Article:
The American doctors are not excluded because they are unqualified, said Lynn. They have passed their college courses and the national MLE test, but do not get picked for specialized training because Congress does not fund enough residencies at hospitals, he said. “Are they at the top of their class? No, but they’re not in the bottom,” said Lynn.

The 1,218 doctors excluded in 2020 is an increase from the 1,162 excluded doctors in 2019, the 1,078 excluded doctors in 2018, the 1,059 excluded doctors in 2017, and the excluded doctors 1,130 in 2016. These exclusion do not count the doctors who repeated their effort to get matched, he said.

The accumulated lists of excluded doctors have created an unrecognized national reserve of perhaps 5,000 fully qualified doctors who can be deployed during the coronavirus, Lynn said.

Last week, President Donald Trump and Congress changed insurance rules to allow people to use tens of millions of N95 face masks that were designed for non-medical purposes. McClatchy reported March 20:

The purpose of the new legislative provision is to protect manufacturers from liability if U.S. citizens use the masks outside of a hospital environment during a public health crisis, and contract disease.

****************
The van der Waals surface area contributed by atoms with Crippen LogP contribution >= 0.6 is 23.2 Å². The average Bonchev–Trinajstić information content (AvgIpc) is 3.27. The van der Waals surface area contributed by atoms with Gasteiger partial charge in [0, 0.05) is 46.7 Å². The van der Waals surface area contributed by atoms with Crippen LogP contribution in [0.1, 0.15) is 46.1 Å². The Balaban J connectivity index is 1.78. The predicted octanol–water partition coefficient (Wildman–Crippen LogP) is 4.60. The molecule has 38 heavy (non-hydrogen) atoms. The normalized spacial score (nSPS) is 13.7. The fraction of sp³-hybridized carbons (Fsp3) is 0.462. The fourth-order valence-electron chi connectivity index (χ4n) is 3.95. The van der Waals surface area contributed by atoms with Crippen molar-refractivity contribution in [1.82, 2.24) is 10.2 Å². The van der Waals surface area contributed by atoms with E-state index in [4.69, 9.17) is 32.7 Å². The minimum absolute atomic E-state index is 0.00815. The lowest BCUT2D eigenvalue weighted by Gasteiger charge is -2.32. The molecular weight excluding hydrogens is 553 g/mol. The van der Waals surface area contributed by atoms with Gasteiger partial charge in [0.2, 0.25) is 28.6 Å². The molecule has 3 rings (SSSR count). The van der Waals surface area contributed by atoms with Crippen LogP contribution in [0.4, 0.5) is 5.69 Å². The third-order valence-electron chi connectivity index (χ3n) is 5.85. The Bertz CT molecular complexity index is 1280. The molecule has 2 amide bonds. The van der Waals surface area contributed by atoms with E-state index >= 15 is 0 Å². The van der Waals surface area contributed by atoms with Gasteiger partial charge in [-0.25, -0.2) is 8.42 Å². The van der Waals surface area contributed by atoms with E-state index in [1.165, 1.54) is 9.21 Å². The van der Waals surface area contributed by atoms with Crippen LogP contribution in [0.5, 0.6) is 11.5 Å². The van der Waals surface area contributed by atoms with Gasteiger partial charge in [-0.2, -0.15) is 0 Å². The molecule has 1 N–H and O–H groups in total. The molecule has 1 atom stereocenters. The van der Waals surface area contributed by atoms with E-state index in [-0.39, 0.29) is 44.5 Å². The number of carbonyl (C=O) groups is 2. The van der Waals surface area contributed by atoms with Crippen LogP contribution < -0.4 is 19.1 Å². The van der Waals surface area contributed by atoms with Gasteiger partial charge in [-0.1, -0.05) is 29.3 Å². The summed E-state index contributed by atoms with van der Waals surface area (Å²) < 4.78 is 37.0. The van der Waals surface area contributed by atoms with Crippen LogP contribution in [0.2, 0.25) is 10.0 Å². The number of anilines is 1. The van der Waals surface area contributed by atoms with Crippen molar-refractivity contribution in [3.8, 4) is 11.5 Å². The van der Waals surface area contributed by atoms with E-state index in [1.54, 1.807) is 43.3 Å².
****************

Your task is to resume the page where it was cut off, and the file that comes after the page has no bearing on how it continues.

Under current law, “someone could buy one from Home Depot and say they got coronavirus while walking on the street and wearing a respirator, and the manufacturer will be liable,” said one congressional aide involved in the deliberations.

In Italy, where the epidemic is further advanced, the government has mobilized roughly 10,000 student doctors to the front line.

The supply of hospital residencies is limited because they are funded by Congress — and Congress limits the funding each year.

The number of residencies puts a cap on the flow of new doctors into the sector — and so drives up salaries for current doctors.

The mismatch also encourages various employers to import doctors from the Middle East, India, and Africa under various visa-worker programs.

The visa programs, such as the H-1B and J-1 programs, extract the foreign doctors that people in the foreign countries need for their health and economic growth.

Africa’s doctors are being extracted by U.S, European, and Arab governments who refuse to fund training programs for their own would-be-doctors, according to an April 2019 report in Al Jazeera:

Abuja, Nigeria – In March, hundreds of Nigerian doctors gathered at a hotel in Abuja, the capital, and another in Lagos, the country’s commercial centre, to take a test conducted by the Saudi Arabian health ministry.